I measured the base emitter voltages of the output transistors and found them close to 0.6V which is correct for silicon transistors. Then I measured the BD139 and BD140, which to my amazement were functioning normally with only 0.3V bias.

Good job I'm the only one working in here as I shouted f*** off! The expletive is meant for the n*b at ST who wrote the simulation model, leaving out the bias voltage!

OK, maybe I should have checked, but I trusted the manufacturer. What's that? "Cursed is he who trusteth in man"? Too true!

I have to thank Bob Cordell for making available to all, his versions of the simulation models I require through his website. All other devices were his versions, and now the BD139 and BD140 are also his.

Did things change? Well, yes. I was able to set up the output stage quiescent current (Iq) by adjusting for the real world emitter resistor voltage drops.

There will be a set-point of between perhaps 15 - 25 mV which equates to 45 - 75 mA, which 1. gives the best third harmonic on test; and 2. at that setting the phase and gain margins will differ from those at other settings.

At that point I can see how the output behaves into different capacitive loads, seeing that a capacitive load sets a response pole which can upset stability due to negative feedback.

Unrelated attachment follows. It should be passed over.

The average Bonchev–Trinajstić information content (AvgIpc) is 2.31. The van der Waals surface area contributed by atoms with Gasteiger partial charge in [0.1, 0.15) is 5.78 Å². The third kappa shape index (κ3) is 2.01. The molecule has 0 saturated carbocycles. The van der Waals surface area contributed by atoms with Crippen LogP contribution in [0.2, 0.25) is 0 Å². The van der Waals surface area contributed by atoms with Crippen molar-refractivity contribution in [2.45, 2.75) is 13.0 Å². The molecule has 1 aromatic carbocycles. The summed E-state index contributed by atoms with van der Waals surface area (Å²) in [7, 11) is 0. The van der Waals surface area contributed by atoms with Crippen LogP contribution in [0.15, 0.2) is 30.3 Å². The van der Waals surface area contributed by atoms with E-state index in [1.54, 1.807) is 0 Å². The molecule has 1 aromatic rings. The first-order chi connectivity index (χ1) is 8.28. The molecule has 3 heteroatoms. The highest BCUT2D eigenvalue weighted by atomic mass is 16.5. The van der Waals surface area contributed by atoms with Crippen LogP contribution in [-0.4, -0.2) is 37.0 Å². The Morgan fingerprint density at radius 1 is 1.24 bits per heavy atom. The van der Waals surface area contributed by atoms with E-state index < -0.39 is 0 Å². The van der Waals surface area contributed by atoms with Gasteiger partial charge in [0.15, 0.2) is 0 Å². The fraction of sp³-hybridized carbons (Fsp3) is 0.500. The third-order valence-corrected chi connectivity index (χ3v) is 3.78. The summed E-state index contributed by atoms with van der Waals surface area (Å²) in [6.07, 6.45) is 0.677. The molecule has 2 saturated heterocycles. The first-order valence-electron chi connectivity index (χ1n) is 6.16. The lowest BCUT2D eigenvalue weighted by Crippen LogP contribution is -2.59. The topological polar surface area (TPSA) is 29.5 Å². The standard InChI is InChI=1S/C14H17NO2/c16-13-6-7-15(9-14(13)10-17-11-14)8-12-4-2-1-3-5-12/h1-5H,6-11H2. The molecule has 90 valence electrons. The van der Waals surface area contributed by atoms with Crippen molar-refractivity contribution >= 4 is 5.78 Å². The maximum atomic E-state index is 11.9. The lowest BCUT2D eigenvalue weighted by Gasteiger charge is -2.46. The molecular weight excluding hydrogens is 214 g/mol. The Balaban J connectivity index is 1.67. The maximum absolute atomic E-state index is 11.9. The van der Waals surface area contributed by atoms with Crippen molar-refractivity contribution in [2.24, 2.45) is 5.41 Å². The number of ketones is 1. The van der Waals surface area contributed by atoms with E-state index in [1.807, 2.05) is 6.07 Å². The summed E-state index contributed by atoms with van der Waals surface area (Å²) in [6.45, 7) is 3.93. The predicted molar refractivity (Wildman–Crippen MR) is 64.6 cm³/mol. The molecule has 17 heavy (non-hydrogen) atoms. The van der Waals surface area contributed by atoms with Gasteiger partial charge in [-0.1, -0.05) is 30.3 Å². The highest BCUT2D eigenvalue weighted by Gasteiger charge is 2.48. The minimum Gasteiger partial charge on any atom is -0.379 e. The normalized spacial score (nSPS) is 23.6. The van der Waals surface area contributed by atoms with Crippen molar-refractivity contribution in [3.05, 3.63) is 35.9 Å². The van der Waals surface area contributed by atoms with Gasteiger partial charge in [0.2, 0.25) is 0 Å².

By the looks of things the most recent stabilisation method - the JLH type - has not been providing sufficient phase margin due to the values indicated in simulation not working out in practice. And maybe I now know why?
Not simple enough for Google-Bot to understand...
Back to Top
Farmer View Drop Down
New Member
New Member
Avatar

Joined: 24 Dec 2010
Location: Soggy NW of UK
Status: Offline
Points: 12
Post Options Post Options   Thanks (0) Thanks(0)   Quote Farmer Quote  Post ReplyReply Direct Link To This Post Posted: 20 Apr 2019 at 10:10pm
Sounds like you had a bit of a “eureka” moment there..
It might just turn out to be the discovery that explains a lot.

I had a similar moment today having arranged to borrow a friends much more powerful tractor - because we want to “mole” in some pipe about 2’ down (so it doesn’t get ploughed up). 
Went round to collect tractor, and found keys where they’d been left for me. Then spent 25 minutes trying to get the thing to start, in neutral, foot on brake, turn key - loads of lights, but nothing doing..
Was about to admit defeat and make the call of shame to the friend, when I realised the PTO switch was engaged... 
My eureka moment..
Tractor borrowed, pipe ‘moled in’ and tractor returned. 
Did reactivate the PTO switch on leaving it - a bloody good theft deterrent!!
Back to Top
 Post Reply Post Reply Page  <1 545556
  Share Topic   

Forum Jump Forum Permissions View Drop Down

Forum Software by Web Wiz Forums® version 12.01
Copyright ©2001-2018 Web Wiz Ltd.

This page was generated in 0.063 seconds.